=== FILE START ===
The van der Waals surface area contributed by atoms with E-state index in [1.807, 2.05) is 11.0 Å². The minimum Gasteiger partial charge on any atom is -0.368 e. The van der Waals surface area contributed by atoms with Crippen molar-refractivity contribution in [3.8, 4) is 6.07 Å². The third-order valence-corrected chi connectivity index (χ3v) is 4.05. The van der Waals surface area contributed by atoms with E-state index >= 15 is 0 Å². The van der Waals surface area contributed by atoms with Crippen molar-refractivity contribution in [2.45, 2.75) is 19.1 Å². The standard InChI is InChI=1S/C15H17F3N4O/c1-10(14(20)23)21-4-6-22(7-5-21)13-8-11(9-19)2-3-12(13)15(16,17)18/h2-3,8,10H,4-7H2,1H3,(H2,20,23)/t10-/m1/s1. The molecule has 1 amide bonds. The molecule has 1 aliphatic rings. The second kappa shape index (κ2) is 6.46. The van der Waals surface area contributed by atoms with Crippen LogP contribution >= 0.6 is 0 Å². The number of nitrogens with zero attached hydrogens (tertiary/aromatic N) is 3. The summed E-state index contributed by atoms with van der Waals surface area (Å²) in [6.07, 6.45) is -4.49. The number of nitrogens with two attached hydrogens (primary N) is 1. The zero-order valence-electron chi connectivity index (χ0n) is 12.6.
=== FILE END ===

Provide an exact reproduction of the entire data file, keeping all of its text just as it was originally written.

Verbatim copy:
The van der Waals surface area contributed by atoms with E-state index in [1.807, 2.05) is 11.0 Å². The minimum Gasteiger partial charge on any atom is -0.368 e. The van der Waals surface area contributed by atoms with Crippen molar-refractivity contribution in [3.8, 4) is 6.07 Å². The third-order valence-corrected chi connectivity index (χ3v) is 4.05. The van der Waals surface area contributed by atoms with E-state index >= 15 is 0 Å². The van der Waals surface area contributed by atoms with Crippen molar-refractivity contribution in [2.45, 2.75) is 19.1 Å². The standard InChI is InChI=1S/C15H17F3N4O/c1-10(14(20)23)21-4-6-22(7-5-21)13-8-11(9-19)2-3-12(13)15(16,17)18/h2-3,8,10H,4-7H2,1H3,(H2,20,23)/t10-/m1/s1. The molecule has 1 amide bonds. The molecule has 1 aliphatic rings. The second kappa shape index (κ2) is 6.46. The van der Waals surface area contributed by atoms with Crippen LogP contribution >= 0.6 is 0 Å². The number of nitrogens with zero attached hydrogens (tertiary/aromatic N) is 3. The summed E-state index contributed by atoms with van der Waals surface area (Å²) in [6.07, 6.45) is -4.49. The number of nitrogens with two attached hydrogens (primary N) is 1. The zero-order valence-electron chi connectivity index (χ0n) is 12.6.